With the release of the Pentagon Papers failing to rouse the US public to rise up and stop the destruction of Vietnam, the documentary describes how Ellsberg felt he had failed. But while his actions may have failed to stop the war, which was an impossible feat for one individual, of course, he had a huge influence on another whistleblower more than four decades later — US intelligence analyst Edward Snowden.
“While I was weighing up whether to come forward or not — and this was an agonising process because it was certainly life-changing — I watched that documentary [The Most Dangerous Man in America],” Snowden, who leaked National Security Agency documents in 2013, told the Guardian in January. “Dan’s example, hearing the arguments from someone who has lived through this, it helps prepare someone to make that jump themselves.”
This process of apparent defeat turning out to be the start of something hugely influential and powerful can be seen in UK protest too.
In the early 1990s a group of concerned young people set up camp at Twyford Down in 1992 to try to stop the building of the M3 motorway extension through beautiful chalk downland. This construction was part of “the biggest road-building programme since the Romans,” the Tory government had boasted in 1989. After living in tents in terrible conditions for several months, in December 1992, the protesters were violently evicted in what became known as Yellow Wednesday. Defeated and physically exhausted, the group left the camp and, while there were many other protests, the road went ahead.
However, though the road was built, the Twyford Down protests lit the fuse for a growing movement against road building across the UK, with camps and non-violent direct action sprouting up against the M11 Link Road in east London, at Solsbury Hill, Jesmond Dene in Newcastle, the Newbury Bypass and many other places, causing the government and road builders huge problems.
With the Tories on their last legs and public opinion shifting, the road-building programme was effectively scrapped. The 600 proposed new road schemes dropped to 150 by 1997, with Labour putting the whole programme on hold after that year’s general election. The activists at Twyford Down and the other anti-roads protests had lost nearly every individual battle, but in the end they won the war. Moreover, the anti-roads activists influenced the next “war” by inspiring the founders of Climate Camp and Plane Stupid, ecological direct action groups who played a key role in the halting of Heathrow expansion in the 2000s.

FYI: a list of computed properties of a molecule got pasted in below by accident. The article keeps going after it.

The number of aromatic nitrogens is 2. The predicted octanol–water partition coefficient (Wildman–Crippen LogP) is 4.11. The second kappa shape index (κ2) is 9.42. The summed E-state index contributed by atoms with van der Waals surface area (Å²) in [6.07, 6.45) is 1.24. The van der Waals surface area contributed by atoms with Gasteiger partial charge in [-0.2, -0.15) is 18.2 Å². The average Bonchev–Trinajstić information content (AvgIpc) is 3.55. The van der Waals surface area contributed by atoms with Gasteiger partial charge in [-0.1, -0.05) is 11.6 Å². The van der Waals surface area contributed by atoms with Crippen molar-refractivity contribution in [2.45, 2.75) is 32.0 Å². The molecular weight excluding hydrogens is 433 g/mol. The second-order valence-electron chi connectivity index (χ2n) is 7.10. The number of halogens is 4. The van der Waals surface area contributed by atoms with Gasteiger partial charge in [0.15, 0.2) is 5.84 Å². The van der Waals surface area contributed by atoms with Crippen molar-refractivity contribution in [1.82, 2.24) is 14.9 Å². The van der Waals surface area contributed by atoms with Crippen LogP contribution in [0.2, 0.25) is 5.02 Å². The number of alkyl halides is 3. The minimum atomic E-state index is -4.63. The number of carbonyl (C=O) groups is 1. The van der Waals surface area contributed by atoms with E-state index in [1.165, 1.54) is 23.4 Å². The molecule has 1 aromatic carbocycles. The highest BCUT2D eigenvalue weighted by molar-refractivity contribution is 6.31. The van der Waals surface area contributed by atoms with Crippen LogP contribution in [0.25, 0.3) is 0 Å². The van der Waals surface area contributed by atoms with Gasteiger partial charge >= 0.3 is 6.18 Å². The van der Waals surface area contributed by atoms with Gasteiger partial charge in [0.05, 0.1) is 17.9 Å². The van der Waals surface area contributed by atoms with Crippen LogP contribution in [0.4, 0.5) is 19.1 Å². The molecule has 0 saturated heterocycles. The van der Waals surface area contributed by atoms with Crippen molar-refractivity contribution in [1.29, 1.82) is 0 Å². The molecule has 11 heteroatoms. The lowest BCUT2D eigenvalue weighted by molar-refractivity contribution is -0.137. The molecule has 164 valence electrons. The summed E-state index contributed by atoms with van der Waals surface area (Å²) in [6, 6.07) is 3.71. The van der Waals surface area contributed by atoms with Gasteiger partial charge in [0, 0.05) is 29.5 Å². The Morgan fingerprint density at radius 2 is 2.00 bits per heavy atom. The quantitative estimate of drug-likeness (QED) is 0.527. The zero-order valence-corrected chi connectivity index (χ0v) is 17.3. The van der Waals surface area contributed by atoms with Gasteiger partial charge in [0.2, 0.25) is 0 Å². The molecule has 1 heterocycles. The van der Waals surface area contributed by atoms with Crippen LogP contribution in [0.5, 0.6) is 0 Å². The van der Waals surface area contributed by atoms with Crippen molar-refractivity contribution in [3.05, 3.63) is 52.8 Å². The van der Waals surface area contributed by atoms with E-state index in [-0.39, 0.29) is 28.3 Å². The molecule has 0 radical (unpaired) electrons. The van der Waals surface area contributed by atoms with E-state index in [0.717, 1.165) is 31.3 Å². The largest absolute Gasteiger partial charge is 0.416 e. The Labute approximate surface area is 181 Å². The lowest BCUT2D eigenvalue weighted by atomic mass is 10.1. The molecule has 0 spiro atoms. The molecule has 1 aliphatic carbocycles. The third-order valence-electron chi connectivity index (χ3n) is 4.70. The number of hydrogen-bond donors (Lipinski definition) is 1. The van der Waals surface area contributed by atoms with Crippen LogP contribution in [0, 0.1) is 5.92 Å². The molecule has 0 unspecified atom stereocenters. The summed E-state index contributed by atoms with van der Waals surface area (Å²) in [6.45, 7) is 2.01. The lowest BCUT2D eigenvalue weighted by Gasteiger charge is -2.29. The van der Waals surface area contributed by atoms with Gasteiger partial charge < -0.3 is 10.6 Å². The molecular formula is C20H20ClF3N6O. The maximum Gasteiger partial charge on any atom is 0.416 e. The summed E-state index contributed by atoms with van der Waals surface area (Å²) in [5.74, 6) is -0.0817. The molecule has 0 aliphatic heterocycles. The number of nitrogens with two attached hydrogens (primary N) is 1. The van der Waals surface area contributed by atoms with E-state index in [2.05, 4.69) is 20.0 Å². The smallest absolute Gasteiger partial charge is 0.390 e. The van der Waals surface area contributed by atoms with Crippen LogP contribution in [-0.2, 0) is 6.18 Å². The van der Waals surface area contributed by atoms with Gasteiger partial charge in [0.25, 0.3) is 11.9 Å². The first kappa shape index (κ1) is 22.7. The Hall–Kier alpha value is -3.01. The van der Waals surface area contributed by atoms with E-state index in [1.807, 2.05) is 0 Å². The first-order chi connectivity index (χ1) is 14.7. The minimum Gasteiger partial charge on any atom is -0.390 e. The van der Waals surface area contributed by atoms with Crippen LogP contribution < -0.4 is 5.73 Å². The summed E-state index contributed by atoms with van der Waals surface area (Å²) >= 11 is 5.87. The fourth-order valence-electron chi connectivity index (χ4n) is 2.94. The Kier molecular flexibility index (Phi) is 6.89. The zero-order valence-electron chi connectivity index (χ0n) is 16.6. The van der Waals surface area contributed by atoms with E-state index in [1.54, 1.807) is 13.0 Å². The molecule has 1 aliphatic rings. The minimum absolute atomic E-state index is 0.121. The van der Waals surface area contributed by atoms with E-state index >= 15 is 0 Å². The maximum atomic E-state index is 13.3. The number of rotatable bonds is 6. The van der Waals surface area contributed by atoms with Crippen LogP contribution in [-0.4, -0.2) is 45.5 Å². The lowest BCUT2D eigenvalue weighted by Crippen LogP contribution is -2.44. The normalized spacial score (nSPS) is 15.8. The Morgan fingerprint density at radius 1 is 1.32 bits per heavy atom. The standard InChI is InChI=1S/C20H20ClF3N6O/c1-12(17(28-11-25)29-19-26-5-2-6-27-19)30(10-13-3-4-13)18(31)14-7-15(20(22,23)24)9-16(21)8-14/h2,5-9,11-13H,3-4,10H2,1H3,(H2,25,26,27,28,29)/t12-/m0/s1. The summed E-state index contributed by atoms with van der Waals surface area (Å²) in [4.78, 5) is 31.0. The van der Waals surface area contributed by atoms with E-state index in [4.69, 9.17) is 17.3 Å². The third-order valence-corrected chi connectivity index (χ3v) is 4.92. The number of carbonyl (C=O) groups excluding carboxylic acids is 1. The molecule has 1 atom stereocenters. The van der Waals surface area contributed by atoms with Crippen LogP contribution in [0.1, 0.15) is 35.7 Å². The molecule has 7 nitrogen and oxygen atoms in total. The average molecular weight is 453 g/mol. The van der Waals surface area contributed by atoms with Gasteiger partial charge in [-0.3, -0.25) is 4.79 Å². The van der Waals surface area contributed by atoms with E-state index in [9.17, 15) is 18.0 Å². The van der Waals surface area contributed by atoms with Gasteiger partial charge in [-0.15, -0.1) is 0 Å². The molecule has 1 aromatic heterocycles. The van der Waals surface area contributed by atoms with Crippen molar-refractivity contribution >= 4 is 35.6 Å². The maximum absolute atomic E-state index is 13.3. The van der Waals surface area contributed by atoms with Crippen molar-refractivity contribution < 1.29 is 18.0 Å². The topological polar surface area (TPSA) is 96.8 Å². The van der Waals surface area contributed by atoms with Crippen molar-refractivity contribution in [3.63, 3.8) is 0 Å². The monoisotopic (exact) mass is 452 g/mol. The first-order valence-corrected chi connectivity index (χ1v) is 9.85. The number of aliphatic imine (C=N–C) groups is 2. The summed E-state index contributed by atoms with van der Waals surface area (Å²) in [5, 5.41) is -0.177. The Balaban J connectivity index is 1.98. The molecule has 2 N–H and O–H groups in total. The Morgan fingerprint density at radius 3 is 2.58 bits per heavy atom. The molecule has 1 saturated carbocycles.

In a perfect world, every protest would produce clear, direct and quick results. In messy reality, the exact impact of a protest or movement is often difficult to discern, with its full effects sometimes not felt for years, decades even. The 2003 anti-Iraq war march and movement that Tariq Ali disparages has had a whole host of long-term influences, from helping to shift public opinion against UK military interventions and shortening Tony Blair’s political career, to being a key factor in the historic 2013 parliamentary vote that stopped British military action in Syria.
In 2016, Blair’s spin doctor Alistair Campbell argued: “We cannot overlook the fact that widespread opposition to the [Iraq] war … played a big part in [Labour leader Jeremy] Corbyn’s rise.”
Indeed, as Snowden shows above, it’s possible the people who will be inspired by a protest are not even born when it takes place.
More broadly, it’s always good to keep a positive attitude about the possibility of making a difference. As Bertolt Brecht is said to have argued, “Those who struggle may fail. But those who do not struggle have already failed.”
Ian Sinclair is the author of The March That Shook Blair: An Oral history of the 15 February 2003, published by Peace News Press. Follow Ian on Twitter @IanJSinclair.